13th October 2010 Words: Matt Lamy
>> Subscribe to Cycling Weekly this Autumn and save 35%. Enjoy the luxury of home delivery and never miss an issue <<
This is the time of year when the bike companies release details of their next year’s models — and it looks like there are some tasty new designs in the offing.
Wherever you turn right now there’s a cycle manufacturer unveiling its range of all-new 2011 machines. And while this is great news for bike fanciers like us, it is also a little confusing — you hardly have time to start drooling over one piece of new kit before something else catches your attention. So, to make things a little clearer, here are some of the highlights from the burgeoning ranks of newly announced bicycles.
As well as updates to the German brand’s carbon bikes — the high-end Izalco and far more affordable Cayo — there will also be an all-new, triple-butted aluminium Culebro road machine in 2011. The single Shimano Ultegra-fitted model will retail for €1,399. Meanwhile, Focus is also focusing on the smart urban market with the Planet series of bikes. All come with disc brakes, while €1,000 will buy you the almost indestructible Shimano Alfine-hubbed, Gates carbon belt-driven Planet 8.
Charge Bikes has really made its mark in the short time they have been around, and 2011 looks to be another step forward for the UK company, with a raft of new models being introduced. The one that caught our eye — seemingly custom made for the average CA reader — is the Filter Mid: a satisfyingly solid, steel British bulldog of a bike, designed for cyclo-cross but equally suitable for all-year riding and commuting. With a price of £799, the Filter comes with a triple chainset and some tasteful retro mudguards.
Yorkshire-based mountain-biking pioneer Pace Cycles has turned its considerable talents to the urban fixie market with the new limited edition 42:16 Street. It’s the first complete bike Pace has built for years and looks a real beauty, with custom-made parts throughout and a smart fillet-brazed steel frame. Production isand each features a unique brass identity plate. Available now and yours for £795.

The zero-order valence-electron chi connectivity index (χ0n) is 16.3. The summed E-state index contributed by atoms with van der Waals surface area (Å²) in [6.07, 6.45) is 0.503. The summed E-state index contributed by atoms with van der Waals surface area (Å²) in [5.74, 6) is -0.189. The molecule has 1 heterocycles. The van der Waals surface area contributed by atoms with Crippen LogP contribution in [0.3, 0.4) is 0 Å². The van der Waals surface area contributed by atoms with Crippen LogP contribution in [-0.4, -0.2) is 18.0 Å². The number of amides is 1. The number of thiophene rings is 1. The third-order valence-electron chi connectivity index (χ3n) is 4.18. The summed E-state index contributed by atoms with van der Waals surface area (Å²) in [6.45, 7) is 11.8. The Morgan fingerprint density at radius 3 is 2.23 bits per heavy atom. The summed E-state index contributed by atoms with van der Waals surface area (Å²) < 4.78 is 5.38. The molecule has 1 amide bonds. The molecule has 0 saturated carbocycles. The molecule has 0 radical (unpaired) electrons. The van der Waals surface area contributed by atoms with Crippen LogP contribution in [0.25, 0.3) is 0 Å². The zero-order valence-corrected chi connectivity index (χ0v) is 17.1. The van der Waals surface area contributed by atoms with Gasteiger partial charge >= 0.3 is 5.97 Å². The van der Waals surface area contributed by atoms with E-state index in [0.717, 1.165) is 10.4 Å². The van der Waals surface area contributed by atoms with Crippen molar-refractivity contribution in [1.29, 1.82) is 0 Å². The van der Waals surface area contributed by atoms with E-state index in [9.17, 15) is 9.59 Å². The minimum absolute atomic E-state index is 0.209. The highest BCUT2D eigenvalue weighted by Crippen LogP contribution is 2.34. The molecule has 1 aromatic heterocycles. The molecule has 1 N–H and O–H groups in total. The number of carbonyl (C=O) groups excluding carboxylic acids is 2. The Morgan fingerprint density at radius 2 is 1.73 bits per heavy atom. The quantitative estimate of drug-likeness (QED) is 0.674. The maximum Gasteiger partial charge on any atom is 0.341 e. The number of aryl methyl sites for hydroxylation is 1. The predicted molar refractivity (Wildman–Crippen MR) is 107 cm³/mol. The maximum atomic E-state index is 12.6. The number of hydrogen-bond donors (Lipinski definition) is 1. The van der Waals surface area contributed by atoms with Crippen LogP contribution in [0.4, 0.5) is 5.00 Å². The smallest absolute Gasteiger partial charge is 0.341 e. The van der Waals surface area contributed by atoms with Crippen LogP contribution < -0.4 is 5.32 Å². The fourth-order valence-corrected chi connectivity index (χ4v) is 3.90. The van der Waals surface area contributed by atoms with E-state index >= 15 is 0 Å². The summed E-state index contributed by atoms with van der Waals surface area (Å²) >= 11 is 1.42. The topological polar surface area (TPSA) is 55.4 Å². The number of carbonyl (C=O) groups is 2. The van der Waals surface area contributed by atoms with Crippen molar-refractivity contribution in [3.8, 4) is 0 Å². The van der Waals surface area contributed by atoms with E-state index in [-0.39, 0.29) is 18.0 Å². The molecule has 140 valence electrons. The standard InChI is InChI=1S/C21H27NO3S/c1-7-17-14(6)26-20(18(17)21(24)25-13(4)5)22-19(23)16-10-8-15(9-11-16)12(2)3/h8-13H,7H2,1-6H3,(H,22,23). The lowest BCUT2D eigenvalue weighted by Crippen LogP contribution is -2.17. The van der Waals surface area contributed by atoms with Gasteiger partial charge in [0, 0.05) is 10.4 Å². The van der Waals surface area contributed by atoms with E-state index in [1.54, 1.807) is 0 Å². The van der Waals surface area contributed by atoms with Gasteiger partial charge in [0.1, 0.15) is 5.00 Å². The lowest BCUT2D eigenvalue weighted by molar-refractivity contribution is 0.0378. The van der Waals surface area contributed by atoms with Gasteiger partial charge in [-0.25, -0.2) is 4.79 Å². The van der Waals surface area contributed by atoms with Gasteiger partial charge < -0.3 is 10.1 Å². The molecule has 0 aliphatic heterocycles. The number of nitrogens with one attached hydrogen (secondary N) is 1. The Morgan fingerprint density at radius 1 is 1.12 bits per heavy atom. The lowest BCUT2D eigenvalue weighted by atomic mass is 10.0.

American bike giant Trek has a few big developments breaking through, but three in particular are worth noting. The first is that the Gary Fisher brand has been discontinued as a separate entity and now the ‘Gary Fisher Collection’ – which, to be fair, does include some quite tasty models — forms part of the main Trek line-up. Secondly there is a new Lexa range of road bikes designed especially for female riders. And thirdly, the firm’s legendary Madone top-end road racing frame has had an overhaul with the newest iteration — the Madone 6 Series SSL — being made from weapons-grade carbon-fibre. We kid you not.
We have been really impressed by Felt bikes this year and the good work looks set to continue. The smart money is probably on Felt’s F75, which shares the geometry, styling and product developments of the firm’s revamped deluxe carbon machines, but being made from aluminium is far more reasonably priced, at £1,850. Meanwhile, a world away from the realm of high-speed science comes Felt’s range of stylish, simple, fixed machines — our favourite is the classy copper-finished Gridloc with its Sturmey-Archer S3X hub gear and hidden cable routing.
Last year’s Tour de France-winning manufacturer has tweaked its road range for 2011. The bike Alberto Contador rode to the yellow jersey — the top-end Tarmac — has been given a new carbon fork. Meanwhile its smaller-budget brother — the hugely popular Specialized Allez range of aluminium machines — has been redesigned to provide, allegedly, 20 per cent more stiffness. Conversely, Specialized’s Roubaix carbon frame features a range of new measures to improve comfort and all-day riding.
This article was first published in the October 2010 issue of Cycling Active magazine
Related Story: Nick Rearden gets a sneak preview of the 2011 Cannondales